By Racinguk.com staff
William Haggas' Duke of York winner was sent off at 9-1, having been narrowly denied by The Tin Man in the Diamond Jubilee at Royal Ascot.
However, he was one of several leading fancies for the Group One to under perform behind impressive winner Harry Angel.
According to Simon Rowlands, the sectional timings journalist, every horse in the July Cup ran more slowly in the opening three furlongs than every horse in the opening half of the July Stakes for juvenile colts and every juvenile filly in the Duchess Of Cambridge Stakes. Both of those races are staged over the same 6f distance.
Tasleet ran the first three furlongs in a pedestrian 38.09 seconds, and then finished in 34.07s.
"It was a strange race, they went very slow," Crowley said.
With Aidan O'Brien having a pacemaker, I was surprised how slow we went early on.
"He was very keen, he needs a strong pace and is probably at his best with a bit more juice in the ground as we saw at York.
"He'll live to fight another day and come back.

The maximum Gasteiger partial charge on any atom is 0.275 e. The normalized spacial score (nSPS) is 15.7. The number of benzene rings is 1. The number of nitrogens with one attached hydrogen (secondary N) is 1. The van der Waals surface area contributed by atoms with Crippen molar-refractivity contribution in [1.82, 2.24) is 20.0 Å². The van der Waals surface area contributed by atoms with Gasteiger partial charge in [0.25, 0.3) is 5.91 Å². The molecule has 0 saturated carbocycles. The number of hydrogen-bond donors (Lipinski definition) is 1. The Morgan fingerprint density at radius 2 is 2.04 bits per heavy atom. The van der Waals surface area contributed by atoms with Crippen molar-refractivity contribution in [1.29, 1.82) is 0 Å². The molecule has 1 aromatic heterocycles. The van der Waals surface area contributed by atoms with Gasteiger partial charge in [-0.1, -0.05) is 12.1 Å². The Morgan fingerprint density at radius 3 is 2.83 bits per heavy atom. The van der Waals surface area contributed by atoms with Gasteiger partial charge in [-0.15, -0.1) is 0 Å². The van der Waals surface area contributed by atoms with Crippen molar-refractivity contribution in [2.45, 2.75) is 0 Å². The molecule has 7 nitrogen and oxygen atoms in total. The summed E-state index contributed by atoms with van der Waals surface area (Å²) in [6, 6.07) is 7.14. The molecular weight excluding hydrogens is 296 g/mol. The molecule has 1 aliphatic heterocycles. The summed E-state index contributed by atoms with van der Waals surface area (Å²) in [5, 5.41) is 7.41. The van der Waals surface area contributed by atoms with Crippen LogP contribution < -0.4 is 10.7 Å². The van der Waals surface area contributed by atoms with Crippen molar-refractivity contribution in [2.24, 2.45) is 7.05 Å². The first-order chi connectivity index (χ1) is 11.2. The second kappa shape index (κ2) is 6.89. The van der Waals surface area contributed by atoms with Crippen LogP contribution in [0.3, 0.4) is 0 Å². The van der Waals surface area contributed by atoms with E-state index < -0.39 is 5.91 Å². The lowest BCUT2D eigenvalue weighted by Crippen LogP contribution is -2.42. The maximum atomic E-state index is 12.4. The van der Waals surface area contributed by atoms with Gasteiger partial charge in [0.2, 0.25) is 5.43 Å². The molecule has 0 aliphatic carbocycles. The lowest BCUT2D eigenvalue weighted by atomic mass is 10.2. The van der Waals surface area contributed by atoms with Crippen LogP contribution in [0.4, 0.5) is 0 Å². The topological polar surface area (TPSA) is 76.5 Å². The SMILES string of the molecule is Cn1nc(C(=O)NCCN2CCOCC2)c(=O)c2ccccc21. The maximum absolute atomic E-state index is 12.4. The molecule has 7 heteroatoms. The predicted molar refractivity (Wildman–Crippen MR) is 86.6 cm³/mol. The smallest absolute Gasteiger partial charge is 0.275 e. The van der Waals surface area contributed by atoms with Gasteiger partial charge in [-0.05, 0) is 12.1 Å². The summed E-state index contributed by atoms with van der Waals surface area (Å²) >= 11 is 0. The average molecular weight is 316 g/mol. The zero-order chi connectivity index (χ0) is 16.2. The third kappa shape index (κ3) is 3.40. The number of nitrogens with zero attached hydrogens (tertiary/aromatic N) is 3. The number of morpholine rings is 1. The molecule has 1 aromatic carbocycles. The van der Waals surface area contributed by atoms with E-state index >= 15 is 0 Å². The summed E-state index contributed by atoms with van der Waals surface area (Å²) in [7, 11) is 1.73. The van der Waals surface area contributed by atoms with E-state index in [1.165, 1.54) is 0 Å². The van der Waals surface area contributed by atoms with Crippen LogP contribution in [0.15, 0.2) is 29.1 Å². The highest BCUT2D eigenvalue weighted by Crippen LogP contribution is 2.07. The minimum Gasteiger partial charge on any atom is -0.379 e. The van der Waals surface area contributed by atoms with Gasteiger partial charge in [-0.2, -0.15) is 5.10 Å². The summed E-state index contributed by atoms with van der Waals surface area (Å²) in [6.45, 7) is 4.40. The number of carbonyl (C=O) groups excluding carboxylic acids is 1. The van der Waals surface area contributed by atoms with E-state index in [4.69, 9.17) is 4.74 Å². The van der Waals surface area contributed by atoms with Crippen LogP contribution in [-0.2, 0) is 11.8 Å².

"When you see them all finish in a bunch, it shows how steady we went - take nothing away from the winner, though, because he's a very good horse.
"With the likes of Caravaggio, he looked like he'd have been suited to a stronger pace and it was the same with Tasleet.
"The Prix Maurice de Gheest could be one of his targets over six-and-a-half and if it comes up soft in races like the Haydock Sprint Cup and on Champions Day, he'll come right into it."
Angus Gold, racing manager to owner Sheikh Hamdan Al Maktoum, also felt the track at Newmarket may not have played to Tasleet's strengths.
He said: "He was too keen, as you could see, and that was definitely something to do with the pace. For me, though, he has never particularly liked contours on a track.
"He seems to have a better action on a flat track. Jim Crowley said going down the hill he just backed off him."
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